No military bases offered to China in Gwadar, asserts Pakistan NSA

Massive protests had erupted in Gwadar last month against unnecessary checkpoints, a severe shortage of water and electricity and threats to livelihoods from illegal fishing.

India has protested to China over the CPEC as it traverses through Pakistan-occupied Kashmir (PoK).

Pakistan has not offered any military bases to China in the strategic Gwadar port, National Security Adviser Moeed Yusuf has said while reiterating that any country can invest in the USD 60 billion China-Pakistan Economic Corridor (CPEC) project since “we are not closed to anybody.” The Gwadar port on the Arabian Sea has long been portrayed as the jewel in the CPEC crown, but in the process, the city has become the very embodiment of a security state in the restive Balochistan province.

“There are economic bases of China in Pakistan, where any country in the world can invest…the same were also offered to the United States, Russia and the Middle East. We are open to all countries,” Yusuf said in an interview with Stephen Sackur for BBC’s HARDtalk.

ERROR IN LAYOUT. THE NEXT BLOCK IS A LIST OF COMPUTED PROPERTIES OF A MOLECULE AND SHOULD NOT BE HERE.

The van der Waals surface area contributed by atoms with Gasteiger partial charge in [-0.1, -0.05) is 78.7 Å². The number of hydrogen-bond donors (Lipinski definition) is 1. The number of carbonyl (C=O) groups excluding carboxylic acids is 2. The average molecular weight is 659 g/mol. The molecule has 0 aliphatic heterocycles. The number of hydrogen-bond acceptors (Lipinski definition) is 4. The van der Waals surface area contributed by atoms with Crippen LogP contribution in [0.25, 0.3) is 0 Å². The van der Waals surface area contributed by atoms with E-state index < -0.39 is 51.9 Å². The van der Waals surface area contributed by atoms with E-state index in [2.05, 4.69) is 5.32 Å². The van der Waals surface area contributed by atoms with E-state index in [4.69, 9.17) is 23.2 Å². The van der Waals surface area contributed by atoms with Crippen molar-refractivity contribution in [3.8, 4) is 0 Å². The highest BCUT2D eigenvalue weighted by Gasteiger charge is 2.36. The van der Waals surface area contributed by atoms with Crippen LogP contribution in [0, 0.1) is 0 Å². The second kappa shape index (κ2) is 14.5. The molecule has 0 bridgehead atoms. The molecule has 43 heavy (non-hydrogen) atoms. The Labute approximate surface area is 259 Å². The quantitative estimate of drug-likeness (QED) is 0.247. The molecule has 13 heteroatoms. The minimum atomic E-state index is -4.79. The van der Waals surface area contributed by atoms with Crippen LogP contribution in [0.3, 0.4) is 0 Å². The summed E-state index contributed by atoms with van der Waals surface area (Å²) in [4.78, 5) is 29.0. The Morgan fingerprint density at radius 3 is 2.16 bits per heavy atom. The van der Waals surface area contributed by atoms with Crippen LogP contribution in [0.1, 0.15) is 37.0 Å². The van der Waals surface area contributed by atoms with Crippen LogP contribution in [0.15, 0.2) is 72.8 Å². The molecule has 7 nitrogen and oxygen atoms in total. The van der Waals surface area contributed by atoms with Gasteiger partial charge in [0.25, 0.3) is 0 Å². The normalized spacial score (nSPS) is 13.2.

Massive protests had erupted in Gwadar last month against unnecessary checkpoints, a severe shortage of water and electricity and threats to livelihoods from illegal fishing.

These protests were part of growing discontent over China’s presence in Gwadar, whose port is an integral part of the USD 60 billion China-Pakistan Economic Corridor (CPEC), the flagship project of China’s multi-billion-dollar Belt and Road Initiative.

India has protested to China over the CPEC as it traverses through Pakistan-occupied Kashmir (PoK).

The massive infrastructure project connects China’s Xinjiang province with Gwadar port in Pakistan.

Yusuf called China, “a close friend of Islamabad” and underlined that any country in the world can invest in the China-Pakistan Economic Corridor (CPEC) project since “we are not closed to anybody.” When asked whether Pakistan had developed close ties with China at the cost of raising its voice for Muslims around the world, particularly those in Xinjiang, Yusuf said that Pakistan does not agree with the Western version about the alleged atrocities being committed against Muslims in Xinjiang.

“We have relations of trust with China and our ambassador and other delegations from here also visited the Xinjiang province,” he said, adding that if Western countries have a problem with China, they should talk to Beijing about it.

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